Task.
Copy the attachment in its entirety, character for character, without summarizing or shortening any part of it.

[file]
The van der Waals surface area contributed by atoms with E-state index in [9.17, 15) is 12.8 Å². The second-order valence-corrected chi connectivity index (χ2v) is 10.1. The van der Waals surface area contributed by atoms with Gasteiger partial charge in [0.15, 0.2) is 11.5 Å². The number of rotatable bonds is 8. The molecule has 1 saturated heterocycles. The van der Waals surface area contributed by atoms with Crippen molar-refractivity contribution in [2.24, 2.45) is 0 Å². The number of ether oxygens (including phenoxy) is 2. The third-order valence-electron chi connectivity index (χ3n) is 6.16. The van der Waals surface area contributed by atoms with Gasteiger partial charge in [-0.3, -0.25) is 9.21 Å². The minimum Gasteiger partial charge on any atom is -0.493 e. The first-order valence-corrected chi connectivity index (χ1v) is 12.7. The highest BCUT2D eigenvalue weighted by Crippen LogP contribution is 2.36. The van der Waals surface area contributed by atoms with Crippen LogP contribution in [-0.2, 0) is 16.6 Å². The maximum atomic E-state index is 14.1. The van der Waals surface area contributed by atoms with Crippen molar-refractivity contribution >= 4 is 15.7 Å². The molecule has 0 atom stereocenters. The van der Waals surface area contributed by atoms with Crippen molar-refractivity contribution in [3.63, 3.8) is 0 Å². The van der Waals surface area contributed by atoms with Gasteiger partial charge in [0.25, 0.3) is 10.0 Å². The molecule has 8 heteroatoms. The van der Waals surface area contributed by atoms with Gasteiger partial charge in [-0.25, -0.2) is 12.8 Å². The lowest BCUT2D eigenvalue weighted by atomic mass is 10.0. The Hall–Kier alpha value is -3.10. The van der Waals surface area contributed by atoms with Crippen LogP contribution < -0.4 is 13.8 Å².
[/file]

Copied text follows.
The van der Waals surface area contributed by atoms with E-state index in [9.17, 15) is 12.8 Å². The second-order valence-corrected chi connectivity index (χ2v) is 10.1. The van der Waals surface area contributed by atoms with Gasteiger partial charge in [0.15, 0.2) is 11.5 Å². The number of rotatable bonds is 8. The molecule has 1 saturated heterocycles. The van der Waals surface area contributed by atoms with Crippen molar-refractivity contribution in [2.24, 2.45) is 0 Å². The number of ether oxygens (including phenoxy) is 2. The third-order valence-electron chi connectivity index (χ3n) is 6.16. The van der Waals surface area contributed by atoms with Gasteiger partial charge in [-0.3, -0.25) is 9.21 Å². The minimum Gasteiger partial charge on any atom is -0.493 e. The first-order valence-corrected chi connectivity index (χ1v) is 12.7. The highest BCUT2D eigenvalue weighted by Crippen LogP contribution is 2.36. The van der Waals surface area contributed by atoms with Crippen LogP contribution in [-0.2, 0) is 16.6 Å². The maximum atomic E-state index is 14.1. The van der Waals surface area contributed by atoms with Crippen molar-refractivity contribution >= 4 is 15.7 Å². The molecule has 0 atom stereocenters. The van der Waals surface area contributed by atoms with Crippen molar-refractivity contribution in [3.63, 3.8) is 0 Å². The van der Waals surface area contributed by atoms with Gasteiger partial charge in [0.25, 0.3) is 10.0 Å². The molecule has 8 heteroatoms. The van der Waals surface area contributed by atoms with Gasteiger partial charge in [-0.25, -0.2) is 12.8 Å². The lowest BCUT2D eigenvalue weighted by atomic mass is 10.0. The Hall–Kier alpha value is -3.10. The van der Waals surface area contributed by atoms with Crippen LogP contribution < -0.4 is 13.8 Å².